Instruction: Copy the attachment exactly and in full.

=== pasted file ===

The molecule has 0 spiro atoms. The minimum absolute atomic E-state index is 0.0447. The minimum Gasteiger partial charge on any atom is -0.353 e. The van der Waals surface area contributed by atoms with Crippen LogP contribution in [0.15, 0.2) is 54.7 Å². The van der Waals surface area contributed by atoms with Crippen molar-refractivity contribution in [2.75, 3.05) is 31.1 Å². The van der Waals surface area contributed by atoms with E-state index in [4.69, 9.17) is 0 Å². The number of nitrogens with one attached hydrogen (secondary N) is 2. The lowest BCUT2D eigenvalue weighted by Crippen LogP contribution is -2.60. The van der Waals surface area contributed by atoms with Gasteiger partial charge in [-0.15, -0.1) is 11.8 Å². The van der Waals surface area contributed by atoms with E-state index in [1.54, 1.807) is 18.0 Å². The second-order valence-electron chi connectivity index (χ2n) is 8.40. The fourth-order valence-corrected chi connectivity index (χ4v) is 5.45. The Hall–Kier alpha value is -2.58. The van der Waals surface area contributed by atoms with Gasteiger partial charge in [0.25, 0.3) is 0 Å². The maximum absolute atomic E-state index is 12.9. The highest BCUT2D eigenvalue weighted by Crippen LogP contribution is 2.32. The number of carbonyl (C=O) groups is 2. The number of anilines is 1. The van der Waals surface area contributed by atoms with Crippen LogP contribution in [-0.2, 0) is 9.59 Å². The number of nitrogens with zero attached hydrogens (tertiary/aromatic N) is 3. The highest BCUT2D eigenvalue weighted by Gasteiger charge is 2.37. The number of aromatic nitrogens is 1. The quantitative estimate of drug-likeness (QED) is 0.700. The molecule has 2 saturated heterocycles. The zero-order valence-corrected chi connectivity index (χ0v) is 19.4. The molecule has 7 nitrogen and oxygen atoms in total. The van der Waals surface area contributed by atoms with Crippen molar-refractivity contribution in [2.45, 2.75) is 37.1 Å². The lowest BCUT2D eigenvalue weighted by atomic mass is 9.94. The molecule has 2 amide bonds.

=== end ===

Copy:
The molecule has 0 spiro atoms. The minimum absolute atomic E-state index is 0.0447. The minimum Gasteiger partial charge on any atom is -0.353 e. The van der Waals surface area contributed by atoms with Crippen LogP contribution in [0.15, 0.2) is 54.7 Å². The van der Waals surface area contributed by atoms with Crippen molar-refractivity contribution in [2.75, 3.05) is 31.1 Å². The van der Waals surface area contributed by atoms with E-state index in [4.69, 9.17) is 0 Å². The number of nitrogens with one attached hydrogen (secondary N) is 2. The lowest BCUT2D eigenvalue weighted by Crippen LogP contribution is -2.60. The van der Waals surface area contributed by atoms with Gasteiger partial charge in [-0.15, -0.1) is 11.8 Å². The van der Waals surface area contributed by atoms with E-state index in [1.54, 1.807) is 18.0 Å². The second-order valence-electron chi connectivity index (χ2n) is 8.40. The fourth-order valence-corrected chi connectivity index (χ4v) is 5.45. The Hall–Kier alpha value is -2.58. The van der Waals surface area contributed by atoms with Gasteiger partial charge in [0.25, 0.3) is 0 Å². The maximum absolute atomic E-state index is 12.9. The highest BCUT2D eigenvalue weighted by Crippen LogP contribution is 2.32. The number of carbonyl (C=O) groups is 2. The number of anilines is 1. The van der Waals surface area contributed by atoms with Crippen LogP contribution in [-0.2, 0) is 9.59 Å². The number of nitrogens with zero attached hydrogens (tertiary/aromatic N) is 3. The highest BCUT2D eigenvalue weighted by Gasteiger charge is 2.37. The number of aromatic nitrogens is 1. The quantitative estimate of drug-likeness (QED) is 0.700. The molecule has 2 saturated heterocycles. The zero-order valence-corrected chi connectivity index (χ0v) is 19.4. The molecule has 7 nitrogen and oxygen atoms in total. The van der Waals surface area contributed by atoms with Crippen molar-refractivity contribution in [2.45, 2.75) is 37.1 Å². The lowest BCUT2D eigenvalue weighted by atomic mass is 9.94. The molecule has 2 amide bonds.